In the middle of a pretty interesting article on how psychology was used to analyze the wildly varying recollections of the survivors of a WWII naval battle to pinpoint the location of the battle's shipwrecks, the author makes an interesting point about memory:
When a memory is made, the content you're trying to remember is embedded in a schema, or theory of what is going on. Over time, you remember less of the original content and more of the general theory.One thing about my own language learning that I've noticed is that I seem to retain grammar rules much longer than vocabulary. I've always chalked that up to exposure; if you say there are hundreds or even thousands of grammar rules, there are easily many more words than that, so for a given amount of exposure you'll be getting more exposure to your average grammar rule than your average word.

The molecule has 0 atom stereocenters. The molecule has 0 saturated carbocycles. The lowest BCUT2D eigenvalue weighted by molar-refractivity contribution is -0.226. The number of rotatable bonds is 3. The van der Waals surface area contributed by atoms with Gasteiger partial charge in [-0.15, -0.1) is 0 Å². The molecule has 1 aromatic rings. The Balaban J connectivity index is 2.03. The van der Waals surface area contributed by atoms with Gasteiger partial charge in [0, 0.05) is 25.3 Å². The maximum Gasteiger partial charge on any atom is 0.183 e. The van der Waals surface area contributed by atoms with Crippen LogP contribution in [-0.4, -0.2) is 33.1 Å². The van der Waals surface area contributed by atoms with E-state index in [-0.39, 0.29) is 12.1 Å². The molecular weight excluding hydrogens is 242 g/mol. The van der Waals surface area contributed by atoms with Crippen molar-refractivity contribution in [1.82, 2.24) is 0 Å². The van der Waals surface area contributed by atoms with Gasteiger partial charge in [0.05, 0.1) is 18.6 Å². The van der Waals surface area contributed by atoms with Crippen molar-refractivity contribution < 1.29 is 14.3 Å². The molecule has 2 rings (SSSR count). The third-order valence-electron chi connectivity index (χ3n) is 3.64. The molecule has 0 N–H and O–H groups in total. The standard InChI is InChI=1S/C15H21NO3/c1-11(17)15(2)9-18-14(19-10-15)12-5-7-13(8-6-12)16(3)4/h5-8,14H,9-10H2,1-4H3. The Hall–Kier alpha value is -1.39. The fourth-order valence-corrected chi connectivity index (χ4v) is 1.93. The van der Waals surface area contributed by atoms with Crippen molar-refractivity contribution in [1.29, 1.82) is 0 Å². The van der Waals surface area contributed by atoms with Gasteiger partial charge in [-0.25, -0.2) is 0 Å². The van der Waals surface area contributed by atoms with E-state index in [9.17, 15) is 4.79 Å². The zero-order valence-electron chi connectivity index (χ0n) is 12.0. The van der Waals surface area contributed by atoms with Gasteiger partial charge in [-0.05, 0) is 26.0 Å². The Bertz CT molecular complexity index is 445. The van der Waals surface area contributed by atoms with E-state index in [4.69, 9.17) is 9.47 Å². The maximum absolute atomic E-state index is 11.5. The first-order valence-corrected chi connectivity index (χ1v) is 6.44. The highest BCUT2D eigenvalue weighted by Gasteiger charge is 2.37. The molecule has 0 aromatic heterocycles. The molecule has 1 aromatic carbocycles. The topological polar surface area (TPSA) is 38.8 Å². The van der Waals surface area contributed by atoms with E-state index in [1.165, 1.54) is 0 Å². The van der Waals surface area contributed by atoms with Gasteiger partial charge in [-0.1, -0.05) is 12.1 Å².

But what if the actual difference is that grammar rules fit better into the "schema" I'm embedding the memories into?
This seems particularly relevant because of the method I've used to pick up grammar, which includes the creation of an actual grammar outline. In effect, each time I've done this, I've created a schema1 in which my memory can embed the content, and I'd imagine that that's part of what has made the exercise effective. Indeed, even now, when I think of grammar rules in, say, Portuguese, I can envision how those rules are organized in my outline, even though I probably haven't looked at that outline itself in a very long time, although I of course cannot remember all the exact details of the outline. What I can recall would seem to be me recalling the "general theory" while not necessarily being able to recall the "original content".
This concept may also relate to those who use vivid yet seemingly arbitrary associations to recall things, like Daniel Tammet. Perhaps the real skill of Daniel and others like him is the ability to create memorable schema, leading to the data in such schema being easily recallable.
1. As an aside, the word for "outline" in Portuguese is esquema, a cognate of "schema".